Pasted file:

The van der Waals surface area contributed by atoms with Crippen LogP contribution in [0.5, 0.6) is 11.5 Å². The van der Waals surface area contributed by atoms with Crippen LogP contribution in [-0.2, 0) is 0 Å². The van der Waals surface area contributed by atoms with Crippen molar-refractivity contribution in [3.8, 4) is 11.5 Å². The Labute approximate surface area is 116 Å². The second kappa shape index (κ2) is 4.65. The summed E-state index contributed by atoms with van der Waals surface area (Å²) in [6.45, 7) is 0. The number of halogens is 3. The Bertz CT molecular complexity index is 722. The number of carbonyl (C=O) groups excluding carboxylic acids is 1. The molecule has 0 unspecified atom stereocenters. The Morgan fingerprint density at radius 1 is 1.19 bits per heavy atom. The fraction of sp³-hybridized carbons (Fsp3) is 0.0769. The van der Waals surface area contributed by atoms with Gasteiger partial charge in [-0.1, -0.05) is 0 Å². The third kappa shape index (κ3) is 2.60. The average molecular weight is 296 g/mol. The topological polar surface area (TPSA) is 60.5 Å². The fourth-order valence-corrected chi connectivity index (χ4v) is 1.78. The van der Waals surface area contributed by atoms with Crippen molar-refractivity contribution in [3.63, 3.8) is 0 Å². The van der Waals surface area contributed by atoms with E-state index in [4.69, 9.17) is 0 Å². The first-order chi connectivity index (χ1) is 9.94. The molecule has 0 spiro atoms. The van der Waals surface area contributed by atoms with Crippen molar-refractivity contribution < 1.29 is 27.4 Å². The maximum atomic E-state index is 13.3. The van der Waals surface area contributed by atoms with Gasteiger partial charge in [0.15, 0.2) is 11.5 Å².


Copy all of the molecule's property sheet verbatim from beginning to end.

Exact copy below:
The van der Waals surface area contributed by atoms with Crippen LogP contribution in [0.5, 0.6) is 11.5 Å². The van der Waals surface area contributed by atoms with Crippen LogP contribution in [-0.2, 0) is 0 Å². The van der Waals surface area contributed by atoms with Crippen molar-refractivity contribution in [3.8, 4) is 11.5 Å². The Labute approximate surface area is 116 Å². The second kappa shape index (κ2) is 4.65. The summed E-state index contributed by atoms with van der Waals surface area (Å²) in [6.45, 7) is 0. The number of halogens is 3. The Bertz CT molecular complexity index is 722. The number of carbonyl (C=O) groups excluding carboxylic acids is 1. The molecule has 0 unspecified atom stereocenters. The Morgan fingerprint density at radius 1 is 1.19 bits per heavy atom. The fraction of sp³-hybridized carbons (Fsp3) is 0.0769. The van der Waals surface area contributed by atoms with Gasteiger partial charge in [-0.1, -0.05) is 0 Å². The third kappa shape index (κ3) is 2.60. The average molecular weight is 296 g/mol. The topological polar surface area (TPSA) is 60.5 Å². The fourth-order valence-corrected chi connectivity index (χ4v) is 1.78. The van der Waals surface area contributed by atoms with Crippen molar-refractivity contribution in [3.63, 3.8) is 0 Å². The van der Waals surface area contributed by atoms with E-state index in [4.69, 9.17) is 0 Å². The first-order chi connectivity index (χ1) is 9.94. The molecule has 0 spiro atoms. The van der Waals surface area contributed by atoms with Crippen molar-refractivity contribution < 1.29 is 27.4 Å². The maximum atomic E-state index is 13.3. The van der Waals surface area contributed by atoms with Gasteiger partial charge in [0.15, 0.2) is 11.5 Å².